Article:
Alton “Whit” Lewis, age 87, peacefully passed away on June 17, at Providence St. Joseph Hospital in Eureka, California. He was born on April 28, 1937, in Merced, California, the son of Arthur Wright Lewis and Alice Sarah Savage. They lived in Fish Camp, Mariposa County, near Yosemite, with his sister Lyla and brother Dennis. He began working in the woods at a very early age with his Dad and Grandpa, then held a number of positions in the logging industry. He was also a heavy equipment operator and a distance truck driver. He could fix anything. He was a good cook, with baked ham and the hobo breakfast two of his specialties. He loved old time country music and knew the words to many songs. He served in the U.S. Navy from 1955-1958 aboard the USS Ajax. He had a wealth of knowledge about historical events and everyday life. His memory of family history and the birth dates of everyone he ever knew was amazing. In 2006, he married his childhood sweetheart, Beverly Taplin, and they moved to Chelsea, Vermont, where Beverly had been

Don Nielsen

Donald Alan Nielsen, 84, the grandson of Swedish and Danish immigrants who settled on the Arcata Bottom in the early 1900s, passed away the first week of April, following complications from a fall. From an early age, Don worked on the farmers’ and ranchers’ fields on the Bottom weeding, mowing and baling hay, and later worked as a night watchman at the Simpson Mill to support his family and to earn his college expenses. Don attended the College Elementary School and Arcata High school, where he was active in debate, a delegate to Boys State and graduated with honors in 1957. As a promising undergraduate at Humboldt State College, Don taught mathematics at College of the Redwoods and worked part-time as a sports writer on The Humboldt Standard newspaper in Eureka. At HSU, he was a staff writer on the Lumberjack and the Sempervirens annual. After completing his bachelor of science in math at HSU, he was awarded a graduate fellowship at Washington State University at Pullman. Midway through his fellowship, during a Christmas trip to Arcata, Don and his wife Jeanette and young son

Music Tonight: Wednesday, July 10

Humbrews hosts the next-generation of a beloved talent — and his late, famous, jam band King of Hearts friend and cohort — at 8 p.m. tonight for $25, a sum I guarantee many of you in the jam world will be seriously considering after reading below. The Sam Grisman Project is helmed by the son of David Grisman, pioneering mandolinist who was often the partner of Jerry Garcia when the latter felt like breaking out the acoustics, chucking the amps and digging out old songbooks and new to babble some folk, bluegrass, jazz and beyond. This fusion was dubbed by the duo “dawg music,” with an emphasis on bringing new life into old forms and sharing the often excellent results with all people everywhere. The younger Grisman has dedicated his considerable abilities and those of his players to preserving and expanding on this theme. The new crop of dawgs. And why not? Seems a more noble use of his skills than what a lot of legacy kids get up to. Check it out.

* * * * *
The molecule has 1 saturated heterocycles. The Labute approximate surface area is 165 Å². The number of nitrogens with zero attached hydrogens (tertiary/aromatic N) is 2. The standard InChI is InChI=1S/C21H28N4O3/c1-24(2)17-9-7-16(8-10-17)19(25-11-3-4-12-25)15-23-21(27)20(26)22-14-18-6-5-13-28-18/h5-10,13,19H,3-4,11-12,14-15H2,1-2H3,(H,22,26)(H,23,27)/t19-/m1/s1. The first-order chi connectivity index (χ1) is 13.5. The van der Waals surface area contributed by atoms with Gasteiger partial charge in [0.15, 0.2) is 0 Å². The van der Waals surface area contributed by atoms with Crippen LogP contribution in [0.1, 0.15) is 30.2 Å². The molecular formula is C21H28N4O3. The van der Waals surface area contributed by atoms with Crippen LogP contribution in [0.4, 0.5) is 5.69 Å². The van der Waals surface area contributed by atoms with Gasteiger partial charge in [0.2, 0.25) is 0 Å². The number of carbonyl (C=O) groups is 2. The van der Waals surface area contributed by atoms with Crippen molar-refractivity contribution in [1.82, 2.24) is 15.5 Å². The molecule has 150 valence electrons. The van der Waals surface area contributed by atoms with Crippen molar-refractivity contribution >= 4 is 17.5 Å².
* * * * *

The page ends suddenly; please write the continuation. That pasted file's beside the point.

Fourth Fun in Old Town

Under unusually warm sunshine, Eureka Main Street’s Fourth of July Festival in historic Old Town attracted its usual large crowd of attendees enjoying a wide variety of foods, crafts, commercial items and fine art, while community groups tabled to get word out about their organizations. Two stages featured performances by North Coast Dance and live music by Bandoloko, Humboldt Highlanders Pipe Band, the SoHum Girls Band, Roland Rock, the Claire Bent Jazz Quintet, Good Time Charlies, Frogbite and Buddy Reed. In what looked like it could become a July Fourth tradition, Rooftop Sushi in Eureka, owned by Joe and Lily Tan, offered great views of the vendors and crowd in Old Town as it hosted two events, starting with a Japanese BBQ luncheon with special guest chef Alexander of Kogiri and live music by the Young & Lovely jazz group, featuring vocals by sisters Brianna and Elle Penner. In the evening, the rooftop venue offered a sushi buffet dinner, sake wine and beer, and great views of the fireworks over Humboldt Bay that started at 10 p.m. — with no coastal fog to spoil the

Mike Knight: 1951-2024

Sadly, a kind and good husband, father, brother, uncle, cousin, friend and neighbor, Mike Knight, died of pancreatic cancer at home Jan. 12, at age 72. Wishing he could still be with us, we are left with a new way of living with him through our memories. Mike was born on Feb. 3, 1951, in Yokohama, Japan to his British-American mother, Peggy Knight and his father, Philip Knight, also known as “the Colonel” or “Stormy,” and his sisters, Judy and Chris. As a boy, Mike lived with his family in several locations, where they developed a family of friends, leading to his dad’s itinerary-driven cross-country summer vacation trips to visit them. Mike often spoke of these trips, his reverence for D.C., the beautiful South, the architecture on the East Coast and the joy of being with friends and family. While in sixth grade, Mike’s family moved to what his dad called “Sunny California” in Eureka where he dropped off Mike and friends at the Samoa Dunes while only wearing swim trunks with a towel in hand during a normal summer of teeth-chattering, mile-thick Humboldt fog

Martin Michael Campusano: 1960-2024